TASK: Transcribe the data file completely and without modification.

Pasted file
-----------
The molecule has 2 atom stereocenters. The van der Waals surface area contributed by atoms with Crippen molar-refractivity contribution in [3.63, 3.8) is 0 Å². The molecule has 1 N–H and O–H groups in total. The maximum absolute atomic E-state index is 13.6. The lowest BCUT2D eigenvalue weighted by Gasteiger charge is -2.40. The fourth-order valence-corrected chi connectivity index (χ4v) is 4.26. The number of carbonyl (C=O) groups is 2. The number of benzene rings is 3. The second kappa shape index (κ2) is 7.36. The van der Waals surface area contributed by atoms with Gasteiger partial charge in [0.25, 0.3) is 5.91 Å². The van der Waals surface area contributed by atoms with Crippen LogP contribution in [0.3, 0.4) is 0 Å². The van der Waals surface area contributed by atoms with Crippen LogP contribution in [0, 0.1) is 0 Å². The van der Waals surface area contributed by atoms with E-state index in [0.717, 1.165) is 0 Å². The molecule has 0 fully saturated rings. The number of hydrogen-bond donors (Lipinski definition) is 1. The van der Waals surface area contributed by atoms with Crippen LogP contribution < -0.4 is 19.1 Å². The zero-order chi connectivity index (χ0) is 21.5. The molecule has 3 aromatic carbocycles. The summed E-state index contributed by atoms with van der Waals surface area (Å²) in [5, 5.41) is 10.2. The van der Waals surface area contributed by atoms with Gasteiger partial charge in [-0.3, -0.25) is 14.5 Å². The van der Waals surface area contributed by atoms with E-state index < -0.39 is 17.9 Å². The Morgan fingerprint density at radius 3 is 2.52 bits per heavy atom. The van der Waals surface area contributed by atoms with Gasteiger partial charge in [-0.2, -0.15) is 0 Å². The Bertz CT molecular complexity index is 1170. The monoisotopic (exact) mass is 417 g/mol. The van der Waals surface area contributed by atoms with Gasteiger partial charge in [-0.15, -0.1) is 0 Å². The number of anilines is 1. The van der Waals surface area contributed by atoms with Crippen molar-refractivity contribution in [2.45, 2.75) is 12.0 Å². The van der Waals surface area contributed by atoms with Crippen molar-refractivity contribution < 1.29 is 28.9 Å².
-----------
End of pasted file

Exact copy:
The molecule has 2 atom stereocenters. The van der Waals surface area contributed by atoms with Crippen molar-refractivity contribution in [3.63, 3.8) is 0 Å². The molecule has 1 N–H and O–H groups in total. The maximum absolute atomic E-state index is 13.6. The lowest BCUT2D eigenvalue weighted by Gasteiger charge is -2.40. The fourth-order valence-corrected chi connectivity index (χ4v) is 4.26. The number of carbonyl (C=O) groups is 2. The number of benzene rings is 3. The second kappa shape index (κ2) is 7.36. The van der Waals surface area contributed by atoms with Gasteiger partial charge in [0.25, 0.3) is 5.91 Å². The van der Waals surface area contributed by atoms with Crippen LogP contribution in [0.3, 0.4) is 0 Å². The van der Waals surface area contributed by atoms with Crippen LogP contribution in [0, 0.1) is 0 Å². The van der Waals surface area contributed by atoms with E-state index in [0.717, 1.165) is 0 Å². The molecule has 0 fully saturated rings. The number of hydrogen-bond donors (Lipinski definition) is 1. The van der Waals surface area contributed by atoms with Crippen LogP contribution < -0.4 is 19.1 Å². The zero-order chi connectivity index (χ0) is 21.5. The molecule has 3 aromatic carbocycles. The summed E-state index contributed by atoms with van der Waals surface area (Å²) in [5, 5.41) is 10.2. The van der Waals surface area contributed by atoms with Gasteiger partial charge in [-0.3, -0.25) is 14.5 Å². The van der Waals surface area contributed by atoms with E-state index < -0.39 is 17.9 Å². The Morgan fingerprint density at radius 3 is 2.52 bits per heavy atom. The van der Waals surface area contributed by atoms with Gasteiger partial charge in [-0.2, -0.15) is 0 Å². The Bertz CT molecular complexity index is 1170. The monoisotopic (exact) mass is 417 g/mol. The van der Waals surface area contributed by atoms with Gasteiger partial charge in [-0.15, -0.1) is 0 Å². The number of anilines is 1. The van der Waals surface area contributed by atoms with Crippen molar-refractivity contribution in [2.45, 2.75) is 12.0 Å². The van der Waals surface area contributed by atoms with Crippen molar-refractivity contribution < 1.29 is 28.9 Å².